By Mike Dub
By the time Joseph Losey released Time Without Pity in 1957, the “named” communist had been living in exile from HUAC for five years, and had made four films that were released under pseudonyms. His previous directing credit, The Big Night, details the wounds suffered by a confused teenager (played by John Drew Barrymore, son of legend John Barrymore) over the public humiliation of his meek father. After four pseudonymous features, Losey picks up right where his last official credit left off, though from the opposite perspective.
While the story of The Big Night is told through the eyes of its young protagonist, Time Without Pity centers on the story of a father, David Graham (Michael Redgrave), a recovering alcoholic whose son Alec (Alec McCown) awaits a death sentence. Alec has been convicted of murdering his girlfriend, a crime he didn’t commit – we see the murder occur in beautifully harrowing shadows in an opening pre-title prologue that reveals the killer. David, who has spent the last stretch of time secluded in a sanitarium to dry out (“They wouldn’t allow me to receive any mail”), arrives from Canada with 24 hours to save his son’s life.
The plot may sound somewhat preposterous, but Time Without Pity is a tight, frenzied “B” movie that doesn’t mind sacrificing some narrative logic for thematic and dramatic impact. Losey’s gripping visuals and the incessantly explosive performances are enough to distract his audience from the mediocre script to create a tense, entertaining, and quietly complex film about family, responsibility, and redemption.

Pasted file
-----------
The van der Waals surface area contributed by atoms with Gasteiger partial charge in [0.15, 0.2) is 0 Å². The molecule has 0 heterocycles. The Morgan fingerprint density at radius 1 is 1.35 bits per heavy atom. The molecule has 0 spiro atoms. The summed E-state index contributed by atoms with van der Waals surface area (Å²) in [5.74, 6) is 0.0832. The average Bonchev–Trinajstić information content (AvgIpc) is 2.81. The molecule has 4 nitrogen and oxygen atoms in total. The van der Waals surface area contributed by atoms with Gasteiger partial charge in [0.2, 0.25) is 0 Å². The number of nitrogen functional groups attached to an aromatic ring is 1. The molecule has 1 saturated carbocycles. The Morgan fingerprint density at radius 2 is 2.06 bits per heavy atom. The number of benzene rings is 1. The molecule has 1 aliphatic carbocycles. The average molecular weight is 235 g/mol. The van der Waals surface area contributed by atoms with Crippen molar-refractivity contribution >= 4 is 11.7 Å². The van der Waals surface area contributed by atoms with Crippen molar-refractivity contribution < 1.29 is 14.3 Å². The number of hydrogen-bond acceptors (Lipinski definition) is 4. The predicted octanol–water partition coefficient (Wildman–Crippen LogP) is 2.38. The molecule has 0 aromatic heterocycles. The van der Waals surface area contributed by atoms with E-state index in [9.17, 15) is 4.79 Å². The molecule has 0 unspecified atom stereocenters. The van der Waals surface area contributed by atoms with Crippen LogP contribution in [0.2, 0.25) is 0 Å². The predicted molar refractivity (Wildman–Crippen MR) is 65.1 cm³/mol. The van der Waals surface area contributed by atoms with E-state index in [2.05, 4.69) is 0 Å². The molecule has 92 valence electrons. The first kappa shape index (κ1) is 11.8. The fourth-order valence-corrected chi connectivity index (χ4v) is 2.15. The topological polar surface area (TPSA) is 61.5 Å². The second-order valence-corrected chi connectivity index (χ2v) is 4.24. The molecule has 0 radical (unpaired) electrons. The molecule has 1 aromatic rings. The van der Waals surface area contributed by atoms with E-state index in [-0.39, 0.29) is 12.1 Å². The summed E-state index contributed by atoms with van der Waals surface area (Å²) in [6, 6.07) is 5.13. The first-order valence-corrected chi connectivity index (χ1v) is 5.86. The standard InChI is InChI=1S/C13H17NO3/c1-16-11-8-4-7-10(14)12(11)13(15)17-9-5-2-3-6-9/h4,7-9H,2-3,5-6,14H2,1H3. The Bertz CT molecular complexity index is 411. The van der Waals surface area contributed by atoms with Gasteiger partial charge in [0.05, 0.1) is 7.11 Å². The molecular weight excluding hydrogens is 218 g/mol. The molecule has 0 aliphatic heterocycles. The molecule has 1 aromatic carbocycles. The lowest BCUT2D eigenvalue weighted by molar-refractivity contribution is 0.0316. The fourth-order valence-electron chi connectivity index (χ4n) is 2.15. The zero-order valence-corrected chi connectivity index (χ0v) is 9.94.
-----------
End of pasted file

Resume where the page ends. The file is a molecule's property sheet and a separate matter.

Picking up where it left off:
Because the real killer, corporate magnate and surrogate father Robert Stanford (Leo McKern, captivating as he relishes every maniacal emotional swing he is given), is revealed in the opening sequence, Losey allows the story to develop into something closer to melodrama than mystery. For Losey, the world is a dark and crushing place, particularly so for young people. Alec’s victimhood has been set in motion long before the film begins, first by the abandonment of his father, and then by the necessity to find a replacement. Betrayed by both, he awaits his death with a resigned, emotionally deadened acceptance of the inevitable. As a prison guard explains to David, “Your son has adjusted himself…. And we all feel here that it’s a great blessing.”
Though the brilliant black-and-white cinematography by Freddie Francis intensifies every scene with a stunning blend of shadows and light, punctuated by severe close-ups and a clever use of reflections, the script often feels easy and transparent. David rarely discovers any information in his investigation, but rather the script allows suspects and witnesses to blithely reveal key pieces of information (which they were presumably clever enough to keep from the police). However, as David, a writer by occupation, goes through the predictable routine of solving a crime that confounded professional detectives, he also flows through waves of guilt and self-pity – the regrets of a misspent lifetime, his culpability in his son’s predicament, and his impotent fight against the justice system.
Much like The Big Night, Time Without Pity buys into the angst-ridden, ‘50s-era caricature of postwar parents as infantilized or impotent role models. They also each conclude with a surprising, sympathetic reversal that illustrates Losey’s empathy for his characters. Just as sons suffer the inadequacies of their fathers, the fathers also suffer – perhaps justifiably – out of love for their children. The dynamic reveals Losey’s conception of the world as not just dark and dangerous for the young, but also cruel and unmerciful to all, one in which forgiveness and redemption are only attainable through each other.